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Anonymous:
We can use quite in the following :

1)quite+ adj/adv

2)quite+ article(a/an)+ adj + countable noun<< If the noun is uncountable, can i use quite+ adj + noun?

3)quite + article(a/an) + noun

4)quite

Can pretty, rather or fairly use in the way as quite do?

What are the differnece between these four words?

Thank for answering
AnonymousWe can use quite in the following :
1)quite+ adj/adv
2)quite+ article(a/an)+ adj + countable noun
If the noun is uncountable, can I use quite+ adj + noun?
3)quite + article(a/an) + noun
4)quite
Can pretty, rather or fairly use in the way as quite do?
Hello Anon

[1.]Adverb "quite" has two usages. When it modifies gradable adjectives like "good", it means "rather"/"fairly" (less than maximum but more than average). When it modifies non-gradable adjective like "right", it means "completely".
(EX) This news is quite amazing. (=This new is rather amazing)
(EX) My answer is quite wrong. (=My answer is completely wrong).

[4.]When "quite" is used as a modifier for verbs, the meaning depends on the verbs.
(EX) I quite enjoy the party. (quite=to a certain extent).
(EX) I quite forgot to post the letter. (quite=completely)

[3.] "Quite" is can be used as a pre-determiner (i.e., quite+a+adj+noun). In this case, it works as an intensifier (nearly "very").
(EX) It was quite an interesting film.
Commonly "quite" cannot be used as a modifier for an uncountable noun.
(Wrong) I have quite short sight.

[2.] Adjective "quite" can modify both countable and uncountable nouns.
(EX) Mr Chomsky is quite an expert on the English Language. (noteworthy)
(EX) It's quite some time since we met for the first time. (considerable)
Senior Member4,095
Retired Moderator: A moderator who has retired.
Hi,

Can pretty, rather or fairly use in the way as quite . . .?

What are the differnece between these four words?

Let's say as a teacher, I say this about a student. What do I mean? Here's are some brief semantic comments, although a very, very great deal depends on the way these things are said, as well as the context. For the less positive meanings, the next word I'd often say is 'but . . .'.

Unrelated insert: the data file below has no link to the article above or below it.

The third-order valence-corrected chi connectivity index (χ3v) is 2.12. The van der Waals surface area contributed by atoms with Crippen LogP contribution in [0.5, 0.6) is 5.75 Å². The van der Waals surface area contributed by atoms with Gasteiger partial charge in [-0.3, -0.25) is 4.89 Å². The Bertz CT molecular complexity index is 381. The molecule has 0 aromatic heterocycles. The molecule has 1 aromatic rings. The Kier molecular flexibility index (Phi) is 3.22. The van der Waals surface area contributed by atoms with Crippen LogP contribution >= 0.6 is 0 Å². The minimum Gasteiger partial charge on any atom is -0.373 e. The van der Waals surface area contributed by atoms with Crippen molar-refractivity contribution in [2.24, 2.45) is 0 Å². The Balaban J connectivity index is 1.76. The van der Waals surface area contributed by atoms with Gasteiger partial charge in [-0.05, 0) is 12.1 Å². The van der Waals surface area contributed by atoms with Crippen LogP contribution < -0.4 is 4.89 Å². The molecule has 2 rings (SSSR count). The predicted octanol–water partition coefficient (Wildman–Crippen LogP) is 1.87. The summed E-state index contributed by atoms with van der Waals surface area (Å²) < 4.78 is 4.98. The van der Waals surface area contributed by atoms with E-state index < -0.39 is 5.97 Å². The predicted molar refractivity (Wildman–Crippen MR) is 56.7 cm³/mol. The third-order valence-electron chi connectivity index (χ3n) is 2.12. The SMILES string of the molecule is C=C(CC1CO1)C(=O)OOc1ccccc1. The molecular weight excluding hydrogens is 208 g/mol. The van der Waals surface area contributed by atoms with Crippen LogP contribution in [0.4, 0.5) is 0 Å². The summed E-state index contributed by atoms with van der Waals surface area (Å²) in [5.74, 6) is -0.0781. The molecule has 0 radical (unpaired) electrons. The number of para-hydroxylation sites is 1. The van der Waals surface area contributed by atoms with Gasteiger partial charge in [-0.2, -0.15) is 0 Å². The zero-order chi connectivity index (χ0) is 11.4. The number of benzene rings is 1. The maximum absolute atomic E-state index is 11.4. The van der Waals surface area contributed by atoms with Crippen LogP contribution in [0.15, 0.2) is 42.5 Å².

Her English is pretty good. Positive. Casual and common spoken English.

Her English is rather good. Positive, sounds a bit formal.

Her English is fairly good. Sounds like I have some reservations about her English.

Her English is quite good. Could be positive, negative or neutral, depending on how I say it. In writing, positive.

Best wishes, Clive
Veteran Member69,506
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Paco2004(EX) This news is quite amazing. (=This new is rather amazing)
(EX) My answer is quite wrong. (=My answer is completely wrong).

With gradable words, quite usually means something like 'fairly' or 'rather' in affirmative sentences. With non-gradable words, quite means 'completely.'

Compare:

It's quite surprising. (similar to fairly surprising)

It's quite amazing. (= absolutely amazing)

Contributing Member1,620
Anonymous:
[quite" is used as a modifier for verbs<<Can fairly,pretty,rather used as this?

Quite" is can be used as a pre-determiner <<Can fairly,pretty,rather used as this?

thank^^
TeoWith gradable words, quite usually means something like 'fairly' or 'rather' in affirmative sentences. With non-gradable words, quite means 'completely.'Compare:
It's quite surprising. (similar to fairly surprising)
It's quite amazing. (= absolutely amazing)
Hi Teo

Thanks for correcting my understanding. "Amazing" is a strongly positive gradable adjective (we can say "more amazing" and "most amazing"), but when "quite" is a modifier for such strongly positive gradable adjectives, we have to take "quite" as "absolutely".

paco
Retired Moderator: A moderator who has retired.
Anonymous:
He is rather/fairly/quite/pretty a talented musician. << Is these sentence right?

i'm quite/rather/fairly/pretty ready. <<Is it right ,too?

Thank^^you
Anonymous
He is rather/fairly/quite/pretty a talented musician. << Is these sentence right?

i'm quite/rather/fairly/pretty ready. <<Is it right ,too?

Thank^^you
He is rather/fairly/quite/pretty a talented musician.

I'm quite/rather/fairly/pretty ready.

paco
Retired Moderator: A moderator who has retired.
Anonymous:
Thank you
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